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Transcript of The Cheetah
Not so long ago cheetahs inhabited an area all through North Africa, the Middle East, and India, but they are now commonly found only in parts Africa and very small numbers in India. Adaptations That Help the Cheetah Survive In Its Environment: The biome is the grasslands and in Africa it is called savanna. The grasslands are dry areas that get rain and sometimes snow. Some grasslands get less than forty inches of precipitation each year. It is too dry for most trees to grow and grasses can thrive.
The main plant food is the grass. Grazing animals are commonly found there. Grasses are very unique because they grow better the more they are grazed on. When the animals eat and trample the grass it grows back stronger and thicker. There is so much food that grazing animals there have become very large. The African savanna is home to the greatest herds on earth. Those large herds are the food of the predators. More animals live there than anywhere else on earth. Some of the many large animals found in the savanna are zebras, lions, giraffes, wildebeest, elephants, African painted dogs, baboons, rhinoceros, hyenas, cheetahs, lemurs, gazelles and antelope. Details About the Grasslands The cheetah is a predator. It has to find and catch prey to survive.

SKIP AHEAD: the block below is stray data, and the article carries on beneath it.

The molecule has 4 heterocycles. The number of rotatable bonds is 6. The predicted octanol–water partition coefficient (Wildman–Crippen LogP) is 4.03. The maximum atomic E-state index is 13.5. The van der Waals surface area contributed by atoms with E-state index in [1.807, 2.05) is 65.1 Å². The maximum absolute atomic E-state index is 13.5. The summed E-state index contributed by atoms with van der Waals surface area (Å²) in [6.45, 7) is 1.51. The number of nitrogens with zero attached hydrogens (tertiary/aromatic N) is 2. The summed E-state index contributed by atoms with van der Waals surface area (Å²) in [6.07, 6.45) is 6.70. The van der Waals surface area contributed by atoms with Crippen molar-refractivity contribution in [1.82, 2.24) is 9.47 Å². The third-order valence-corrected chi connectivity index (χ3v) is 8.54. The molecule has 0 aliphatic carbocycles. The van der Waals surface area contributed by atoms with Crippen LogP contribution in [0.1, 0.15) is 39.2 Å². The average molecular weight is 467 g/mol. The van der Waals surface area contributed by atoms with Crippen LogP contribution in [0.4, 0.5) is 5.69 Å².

It has speed and strength and it is the fastest mammal on land. It can run as fast as 70 mph. The body is designed for speed. It has a small head and long legs and a sleek muscular body with a long flexible spine. It Eats
The cheetah is a carnivore and eats medium-sized herbivores. The cheetah's main prey is the Thomson’s gazelles. It also eats antelopes, small mammals and game birds. They kill only one deer a day. The cheetahs sometimes can go a couple of days without eating, unless one is female and either pregnant or has kits.
Hunting in the savanna is the cheetah's niche. Cheetahs usually hunt alone and during the daylight. Speed is used to catch their prey. Cheetahs have blunt claws on all four paws that grip the ground. They have a claw that is sharp, called a dew-claw that they use to knock down an animal. Since they don't have big jaws to kill with, they suffocate the catch.
Cheetahs can only run fast for a few yards. Their prey also runs fast and for longer distances. Cheetahs have to move very slowly, camouflaged in the low grass to get close enough. They only catch and kill their prey 1 out of 10 times. After hunting down and catching an animal they may have to rest for a half-hour before starting to eat and sometimes other animals will steal the meal before the cheetah has a chance to eat it. Every year there is a dry season and a wet season, but no two years are the same. Some years are dryer or wetter; so it is a changing and unpredictable environment affecting the ecosystem. Adaptation 1: Adaptation 2: Another adaptation is their fur. It allows them to blend in with their surroundings as they stalk their prey. A cheetah has to get as close as possible to their prey before they chase them.